Topic Author
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Joined: Fri Dec 19, 2003 5:49 pm

RE: China Airlines Transpacific Flights In First Class

Tue Feb 26, 2013 2:54 pm

February 22, 2013
CI 7 LAX-TPE Lv2325 Arr0550+2 Boeing 747-400 B-18212

Check in on the return flight went smoothly, and China Airlines has separate check-in for first class passengers (also its Paragon and Emerald members), and business class passengers (CI own mid-tier elites and Skyteam Elite Plus). There was a bit of wait, as all the agents were busy with the early bird arrivals.

Here’re a few pictures of the check-in area!

Lots of constructions are going on in TBIT and I really hope these expansions will be completed by the summer peak travel season! There were lines and people everywhere, given that it was the end of February and the Lunar New Year was over. TSA was busy on both north and south side, and the priority lane was able to save me a bit of time. However, I really don’t know if TBIT can handle so many A380s flights. I saw some China Southern F/As, and some of the boys were pretty cute. LOL! Some eye-candy to make the wait at TSA went by quicker.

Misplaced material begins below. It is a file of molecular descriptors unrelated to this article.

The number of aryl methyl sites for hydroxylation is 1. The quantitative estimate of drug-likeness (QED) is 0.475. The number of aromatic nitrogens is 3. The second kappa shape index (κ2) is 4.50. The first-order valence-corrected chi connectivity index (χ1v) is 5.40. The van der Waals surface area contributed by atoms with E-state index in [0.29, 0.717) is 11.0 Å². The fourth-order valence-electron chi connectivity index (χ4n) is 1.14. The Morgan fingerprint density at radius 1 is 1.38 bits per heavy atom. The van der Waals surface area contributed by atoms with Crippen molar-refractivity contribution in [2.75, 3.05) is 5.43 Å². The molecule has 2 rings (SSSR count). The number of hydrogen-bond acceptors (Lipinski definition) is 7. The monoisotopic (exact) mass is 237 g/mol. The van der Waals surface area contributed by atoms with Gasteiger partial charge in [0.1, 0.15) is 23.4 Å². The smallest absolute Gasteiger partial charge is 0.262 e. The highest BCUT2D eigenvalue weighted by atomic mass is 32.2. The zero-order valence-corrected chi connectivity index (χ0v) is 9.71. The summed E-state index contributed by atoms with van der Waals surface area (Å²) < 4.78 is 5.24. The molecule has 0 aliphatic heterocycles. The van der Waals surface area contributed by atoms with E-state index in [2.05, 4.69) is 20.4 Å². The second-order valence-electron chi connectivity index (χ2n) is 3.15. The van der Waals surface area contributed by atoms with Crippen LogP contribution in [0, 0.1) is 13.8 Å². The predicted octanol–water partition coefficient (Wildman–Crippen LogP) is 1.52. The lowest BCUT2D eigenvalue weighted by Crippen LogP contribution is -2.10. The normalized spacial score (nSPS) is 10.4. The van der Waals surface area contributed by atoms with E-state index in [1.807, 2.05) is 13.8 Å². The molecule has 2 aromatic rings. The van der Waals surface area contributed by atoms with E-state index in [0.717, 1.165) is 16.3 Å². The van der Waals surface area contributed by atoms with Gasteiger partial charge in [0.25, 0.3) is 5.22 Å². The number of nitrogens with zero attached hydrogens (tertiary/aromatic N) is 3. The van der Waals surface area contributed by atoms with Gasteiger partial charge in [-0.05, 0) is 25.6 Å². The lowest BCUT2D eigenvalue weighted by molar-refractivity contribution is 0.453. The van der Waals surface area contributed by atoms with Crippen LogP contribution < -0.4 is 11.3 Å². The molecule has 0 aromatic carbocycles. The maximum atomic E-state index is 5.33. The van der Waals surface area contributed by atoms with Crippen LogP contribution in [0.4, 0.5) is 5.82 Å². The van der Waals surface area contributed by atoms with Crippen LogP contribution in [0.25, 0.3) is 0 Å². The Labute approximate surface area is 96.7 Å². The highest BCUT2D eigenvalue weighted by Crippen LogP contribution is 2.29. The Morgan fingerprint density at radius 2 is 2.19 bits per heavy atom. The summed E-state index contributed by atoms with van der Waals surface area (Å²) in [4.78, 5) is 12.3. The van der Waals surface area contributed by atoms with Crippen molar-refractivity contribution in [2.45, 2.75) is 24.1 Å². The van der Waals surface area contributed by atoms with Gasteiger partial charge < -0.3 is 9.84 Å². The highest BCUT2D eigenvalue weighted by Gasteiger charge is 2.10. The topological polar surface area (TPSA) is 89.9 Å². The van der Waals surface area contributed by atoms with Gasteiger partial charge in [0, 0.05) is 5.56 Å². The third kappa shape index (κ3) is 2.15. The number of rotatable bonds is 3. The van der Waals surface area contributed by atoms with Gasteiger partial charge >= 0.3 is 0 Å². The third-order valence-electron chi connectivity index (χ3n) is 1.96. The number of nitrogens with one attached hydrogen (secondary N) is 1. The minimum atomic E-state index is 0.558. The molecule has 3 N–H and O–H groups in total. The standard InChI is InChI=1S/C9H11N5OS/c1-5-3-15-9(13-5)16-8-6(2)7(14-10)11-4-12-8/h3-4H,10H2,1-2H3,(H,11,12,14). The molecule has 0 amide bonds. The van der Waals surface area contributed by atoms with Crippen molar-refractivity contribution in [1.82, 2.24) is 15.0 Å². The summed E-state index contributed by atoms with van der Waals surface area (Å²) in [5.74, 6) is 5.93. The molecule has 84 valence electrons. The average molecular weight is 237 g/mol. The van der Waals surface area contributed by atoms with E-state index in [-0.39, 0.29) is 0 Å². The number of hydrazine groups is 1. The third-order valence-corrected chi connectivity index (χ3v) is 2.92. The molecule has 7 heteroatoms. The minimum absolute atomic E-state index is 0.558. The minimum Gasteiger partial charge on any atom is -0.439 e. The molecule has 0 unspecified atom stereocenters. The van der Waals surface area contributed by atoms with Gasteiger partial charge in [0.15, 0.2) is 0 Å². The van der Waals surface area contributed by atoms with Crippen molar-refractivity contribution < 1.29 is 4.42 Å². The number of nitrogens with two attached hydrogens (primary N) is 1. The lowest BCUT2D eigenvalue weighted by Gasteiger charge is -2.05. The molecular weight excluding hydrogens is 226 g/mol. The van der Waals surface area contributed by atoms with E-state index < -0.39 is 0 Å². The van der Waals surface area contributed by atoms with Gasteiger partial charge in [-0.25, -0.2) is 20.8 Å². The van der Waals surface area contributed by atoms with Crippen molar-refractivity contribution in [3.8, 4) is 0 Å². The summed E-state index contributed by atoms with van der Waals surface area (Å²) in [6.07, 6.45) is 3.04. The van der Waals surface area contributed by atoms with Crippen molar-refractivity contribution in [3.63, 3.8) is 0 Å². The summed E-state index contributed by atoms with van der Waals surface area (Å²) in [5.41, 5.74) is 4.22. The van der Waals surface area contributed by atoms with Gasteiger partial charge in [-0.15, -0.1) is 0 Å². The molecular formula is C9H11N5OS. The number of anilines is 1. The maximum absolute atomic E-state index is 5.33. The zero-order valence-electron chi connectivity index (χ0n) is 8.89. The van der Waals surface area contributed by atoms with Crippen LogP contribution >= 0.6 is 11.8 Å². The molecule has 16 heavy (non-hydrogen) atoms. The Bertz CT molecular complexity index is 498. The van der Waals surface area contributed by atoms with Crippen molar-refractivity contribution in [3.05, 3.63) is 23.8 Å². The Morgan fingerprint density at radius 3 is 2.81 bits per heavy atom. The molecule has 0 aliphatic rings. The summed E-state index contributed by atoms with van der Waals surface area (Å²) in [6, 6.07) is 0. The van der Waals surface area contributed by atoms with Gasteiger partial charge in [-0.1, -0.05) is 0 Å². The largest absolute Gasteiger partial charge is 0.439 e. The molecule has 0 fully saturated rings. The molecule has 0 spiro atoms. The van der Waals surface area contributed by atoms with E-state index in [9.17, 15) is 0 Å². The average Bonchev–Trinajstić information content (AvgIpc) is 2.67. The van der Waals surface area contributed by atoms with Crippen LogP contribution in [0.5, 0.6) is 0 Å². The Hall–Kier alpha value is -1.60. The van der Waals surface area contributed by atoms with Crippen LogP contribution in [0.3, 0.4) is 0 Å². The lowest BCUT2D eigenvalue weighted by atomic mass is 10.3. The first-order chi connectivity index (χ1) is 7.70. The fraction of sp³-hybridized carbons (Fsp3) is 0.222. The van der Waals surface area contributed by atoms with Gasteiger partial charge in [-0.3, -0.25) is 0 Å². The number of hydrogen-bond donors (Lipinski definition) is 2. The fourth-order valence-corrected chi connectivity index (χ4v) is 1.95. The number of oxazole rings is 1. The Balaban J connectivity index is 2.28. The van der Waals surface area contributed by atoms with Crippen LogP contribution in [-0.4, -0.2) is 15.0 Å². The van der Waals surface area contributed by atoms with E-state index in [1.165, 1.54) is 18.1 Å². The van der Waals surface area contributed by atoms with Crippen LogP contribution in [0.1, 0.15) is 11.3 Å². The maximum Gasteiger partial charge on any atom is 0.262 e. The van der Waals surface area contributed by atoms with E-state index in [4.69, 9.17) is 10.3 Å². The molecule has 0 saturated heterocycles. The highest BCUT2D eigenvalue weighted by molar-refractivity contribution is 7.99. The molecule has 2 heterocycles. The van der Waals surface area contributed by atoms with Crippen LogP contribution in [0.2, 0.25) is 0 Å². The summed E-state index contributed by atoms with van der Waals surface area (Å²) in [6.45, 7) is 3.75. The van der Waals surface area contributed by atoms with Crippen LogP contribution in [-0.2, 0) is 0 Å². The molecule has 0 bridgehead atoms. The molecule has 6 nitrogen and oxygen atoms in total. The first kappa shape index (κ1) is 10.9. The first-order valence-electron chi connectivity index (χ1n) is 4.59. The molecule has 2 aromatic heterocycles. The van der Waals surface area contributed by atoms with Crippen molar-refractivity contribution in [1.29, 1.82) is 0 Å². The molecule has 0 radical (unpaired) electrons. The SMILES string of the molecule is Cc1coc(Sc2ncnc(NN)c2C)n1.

China Airlines uses Los Angeles International Lounge, not the Skyteam lounge. I have been to the Skyteam lounge, which was pretty crowded and I don’t think it can accommodate any more passengers, other than Korean Air, which has two daily late night departures. It is interesting that China Eastern, the other Skyteam partner, also uses the Los Angeles International Lounge. There is a separate first class section, and the food selection is weak, but passable for a third party lounge. There is complimentary wifi, but no business center! Here are a few pictures of the lounge! I did not take many pictures, as there were already guests here. The lounge got really crowded tonight, as it also admits the top elite members of EVA Air, and EVA has two evening flights to Taipei tonight. Air Tahiti Nui also had a flight to Papeete tonight. The elevator situation was also quite chaotic during the late evening hours, as there were many Qantas and Cathay Pacific flights departing within the midnight hours. I left the lounge a bit better, since I had already been there for a while.